Epictetus on Living a Virtuous Life

This is our predicament: Over and over again, we lose sight of what is important and what isn’t. We crave things over which we have no control, and are not satisfied by the things within our control. We need to regularly stop and take stock; to sit down and determine within ourselves which things are worth valuing and which things are not; which risks are worth the cost and which are not. Even the most confusing or hurtful aspects of life can be more tolerable by clear seeing and by choice.

That is one of the reminders Epictetus, a Greek Stoic philosopher born into slavery, offers in the book “The Art of Living – The Classical Manual on Virtue, Happiness, and Effectiveness“. The book is not by him. It’s an interpretation by Sharon Lebell, a musician, writer and speaker.

The book is beautifully divided into topics most of which are only one or half a page long. The minimalism of the book makes it therapeutic.

In one of the sections, the book highlights that we adopt the habits of the people we spend time with, we adopt their interpretation of events, their way of looking at life. Isn’t that an experience we’ve all had? How many times have we covered ourselves with the shadows of others? How often do we get swept away by the currents of someone’s outlook on life? People are like waves. We get swept up and swallowed by them if we don’t remind ourselves to stay safe by the shore.

Epictetus encourages us to stop our “knee-jerk impressions of the events of the world and other people.”  People’s misunderstandings of us and our actions are a source of usual enragement. It’s piercing to have somebody see us through their eyes, not ours. So we turn defensive or apologetic.

So much time of our lives have been spent living for others — in efforts of making others like us, love us, find us delightful & good, understand us, and see us the way we see ourselves. Our lives have become worthless missions to invoke the admiration of others.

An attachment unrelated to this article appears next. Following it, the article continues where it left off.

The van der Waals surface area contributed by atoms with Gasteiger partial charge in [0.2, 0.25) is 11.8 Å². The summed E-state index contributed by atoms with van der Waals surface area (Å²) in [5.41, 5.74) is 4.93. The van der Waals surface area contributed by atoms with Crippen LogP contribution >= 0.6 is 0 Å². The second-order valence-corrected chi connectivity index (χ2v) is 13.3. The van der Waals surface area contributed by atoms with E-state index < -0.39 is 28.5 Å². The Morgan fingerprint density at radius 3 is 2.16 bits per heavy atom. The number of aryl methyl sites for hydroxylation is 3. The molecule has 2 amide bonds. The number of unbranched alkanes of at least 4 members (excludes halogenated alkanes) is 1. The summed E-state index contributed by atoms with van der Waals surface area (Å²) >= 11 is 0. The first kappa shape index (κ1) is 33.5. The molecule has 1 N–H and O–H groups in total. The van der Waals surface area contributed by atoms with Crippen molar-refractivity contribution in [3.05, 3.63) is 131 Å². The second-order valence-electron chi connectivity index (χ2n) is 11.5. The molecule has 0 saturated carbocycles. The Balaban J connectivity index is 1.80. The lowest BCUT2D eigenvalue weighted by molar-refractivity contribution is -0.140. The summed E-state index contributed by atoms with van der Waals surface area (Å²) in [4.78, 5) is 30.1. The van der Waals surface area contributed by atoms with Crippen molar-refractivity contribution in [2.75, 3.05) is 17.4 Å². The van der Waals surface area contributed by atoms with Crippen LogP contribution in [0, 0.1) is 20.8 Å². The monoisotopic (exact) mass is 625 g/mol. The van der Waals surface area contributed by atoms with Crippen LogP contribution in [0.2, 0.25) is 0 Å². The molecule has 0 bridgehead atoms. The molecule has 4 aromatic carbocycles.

But when we remind ourselves of the difference between the trivial and the vital, the fleeting and the truth, instant gratification and contentment, we slowly step away from hollow ambitions and move toward a virtuous life and a peaceful mind.

“We stop trying to look good to others. One day, we contentedly realize we’ve stopped playing to the crowd.”  

We don’t have to make excuses anymore, or defend our honour — we can simply live our life. What it takes is a constant reminder. It takes pulling ourselves from the whirlpool of everything humans have ever created and asking ourselves: what kind of life do I really want to live? It takes homework, every single day.

“There is great relief in being morally consistent. To live a life of virtue, you have to become consistent, even when it isn’t convenient, comfortable, or easy.”

And when we do that, we can simply relax knowing that what we have control upon is being taken care of, and that upon which we don’t have control is received by us with resilience and grace.

“Regardless of what is going on around you, make the best of what is in your power, and take the rest as it occurs.”

A virtuous life is perhaps what we must insist upon if we must insist upon anything at all. A virtuous life is a life lived un-rushed, in peace and clarity.

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